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Shoptalk: Where Credit is Due.

Sharp losses of advertising revenue, circulation declines, massive layoffs of up to 50% of the journalists at some newspapers -- and recent bankruptcies and closures at others -- create a foreboding spiral. The future of newspapers hangs in the balance, with no remedy in sight. Editors may believe they can maintain print circulation and even know how to expand total circulation, with online included, by improving rather than degrading quality (and avoiding cover-price increases). But layoffs of journalists reflect

attempts either to squeeze higher profit margins or to maintain at least minimal profit margins in the face of reduced newspaper advertising. Newspapers today simply cannot produce the revenue needed to employ enough journalists to provide the quality news that supports prior circ levels.

Before suggesting a solution, one question: Does mourning the possible end of newspapers merely parallel conservative romanticism over a decline of livery stables or family farms, or is something more profound at stake?

The reality is that quality journalism produces huge benefits that go to people other than its immediate consumers, but these beneficiaries do not make payments to the paper. Everyone, not just the paper's readers, benefits by readers becoming more informed voters, thereby leading to a more responsive government. Everyone, not just the readers, benefits when a paper's exposes lead to corrective responses to incompetence or corruption. Everyone benefits when the newspaper has no exposes to report -- or to sell to readers -- because its reputation for quality reporting deters corruption and encourages good performance.

Any sensible cost-benefit analysis must conclude that the failure to adequately pay news entities for these benefits leads to less quality journalism than society needs. As the most important private institution needed for good government, the decline of the news media may be a more direct and serious threat to democracy than, say, terrorist threats.

Is there a solution? The public-good aspects of the press might tempt adoption of a direct subsidy or "bailout." One problem: Media owners are likely to take any direct subsidy out as profit -- or use it for debt payments. And it does not respond to the destructive pattern of reduced revenue leading to layoffs, leading to a degraded product, leading to further circulation losses, leading to further revenue losses.

In addition, a subsidy challenges ingrained notions that the press should maintain an arms-length relationship to government, right? Not quite. At the nation's beginning, Congress believed that spreading news to a far-flung republic was crucial in keeping the nation together and, therefore, legislated major postal subsidies for newspapers. Early in the 20th century, these postal subsidies for the press were roughly $70 million annually or, in today's dollars, a little more than $1.5 billion. Given population growth, this subsidy per person would amount in today's dollars to $6 billion.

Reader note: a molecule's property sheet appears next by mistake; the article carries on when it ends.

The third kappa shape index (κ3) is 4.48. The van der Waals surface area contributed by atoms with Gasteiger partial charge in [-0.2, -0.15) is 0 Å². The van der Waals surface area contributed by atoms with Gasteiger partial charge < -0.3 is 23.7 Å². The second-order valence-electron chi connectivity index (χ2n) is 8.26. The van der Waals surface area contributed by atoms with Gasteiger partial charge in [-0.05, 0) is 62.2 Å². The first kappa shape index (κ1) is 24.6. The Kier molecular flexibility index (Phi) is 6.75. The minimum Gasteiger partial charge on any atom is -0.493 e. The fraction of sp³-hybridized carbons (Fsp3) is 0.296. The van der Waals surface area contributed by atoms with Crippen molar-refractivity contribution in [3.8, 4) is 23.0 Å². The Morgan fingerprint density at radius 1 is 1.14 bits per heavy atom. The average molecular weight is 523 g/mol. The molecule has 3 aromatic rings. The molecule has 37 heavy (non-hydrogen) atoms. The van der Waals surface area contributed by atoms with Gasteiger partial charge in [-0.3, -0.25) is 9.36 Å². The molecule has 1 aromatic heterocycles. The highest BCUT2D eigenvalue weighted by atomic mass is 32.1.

This early recognition of the inadequacy of the market and the need to subsidize news and public-interest communications also justified the public-service obligations imposed on broadcasters until late in the 20th century.

Given little hope for advertising to return to old levels, the place to break the press' downward spiral is to reverse the layoff of journalists. How?

Editors already recognize that each journalist employed increases the quality of the paper and thereby marginally contributes to circulation and ad revenue (as well as benefitting the public). The total employment of newspaper journalists in America today is only slightly more than 50,000. Average wages are less than $50,000, creating a collective annual budget for journalists of roughly $2.5 billion. If the federal government, paying with administratively simple tax credits, covered half of each editor or journalist's salary (with credits capped at $45,000 per journalist), this subsidy would cost at present employments about $1.25 billion -- well less than the amount the press was subsidized 100 years ago.

The subsidy would increase dramatically newspapers' incentive to employ journalists, eliminating the rationale for layoffs and leading to increased employment. With more journalists hired, readership would go up.

Our history shows that a subsidy of this magnitude is the norm, not an exception. It reflects the public value of the press. Enactment, however, will only occur if publishers, editors, journalists and the public promote it out of recognition that the future of professional news media depend on such a step. If adopted, the public would benefit hugely due to the press surviving to better perform its democratic Fourth Estate role.

C. Edwin Baker is Gallicchio Professor of Law at the University of Pennsylvania. He has written several books on media economics, media policy, and the First Amendment.
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Author:Baker, C. Edwin
Publication:Editor & Publisher
Article Type:Column
Geographic Code:1USA
Date:Mar 1, 2009
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